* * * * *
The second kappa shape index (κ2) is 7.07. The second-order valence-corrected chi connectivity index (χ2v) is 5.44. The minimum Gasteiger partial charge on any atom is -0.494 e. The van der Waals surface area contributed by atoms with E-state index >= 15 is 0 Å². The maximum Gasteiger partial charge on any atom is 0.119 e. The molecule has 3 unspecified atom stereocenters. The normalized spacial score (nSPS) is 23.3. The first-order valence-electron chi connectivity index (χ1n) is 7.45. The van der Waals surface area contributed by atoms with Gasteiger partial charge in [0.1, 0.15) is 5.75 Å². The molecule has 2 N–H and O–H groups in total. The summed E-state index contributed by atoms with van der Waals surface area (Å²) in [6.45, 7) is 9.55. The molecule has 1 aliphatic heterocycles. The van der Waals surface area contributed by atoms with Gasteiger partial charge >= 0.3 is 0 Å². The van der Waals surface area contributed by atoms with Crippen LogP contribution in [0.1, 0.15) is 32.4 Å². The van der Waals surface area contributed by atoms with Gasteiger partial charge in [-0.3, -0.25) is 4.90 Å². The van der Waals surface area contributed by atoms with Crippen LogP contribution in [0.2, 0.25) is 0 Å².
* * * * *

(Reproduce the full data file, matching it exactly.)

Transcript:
The second kappa shape index (κ2) is 7.07. The second-order valence-corrected chi connectivity index (χ2v) is 5.44. The minimum Gasteiger partial charge on any atom is -0.494 e. The van der Waals surface area contributed by atoms with E-state index >= 15 is 0 Å². The maximum Gasteiger partial charge on any atom is 0.119 e. The molecule has 3 unspecified atom stereocenters. The normalized spacial score (nSPS) is 23.3. The first-order valence-electron chi connectivity index (χ1n) is 7.45. The van der Waals surface area contributed by atoms with Gasteiger partial charge in [0.1, 0.15) is 5.75 Å². The molecule has 2 N–H and O–H groups in total. The summed E-state index contributed by atoms with van der Waals surface area (Å²) in [6.45, 7) is 9.55. The molecule has 1 aliphatic heterocycles. The van der Waals surface area contributed by atoms with Gasteiger partial charge >= 0.3 is 0 Å². The van der Waals surface area contributed by atoms with Crippen LogP contribution in [0.1, 0.15) is 32.4 Å². The van der Waals surface area contributed by atoms with Gasteiger partial charge in [-0.3, -0.25) is 4.90 Å². The van der Waals surface area contributed by atoms with Crippen LogP contribution in [0.2, 0.25) is 0 Å².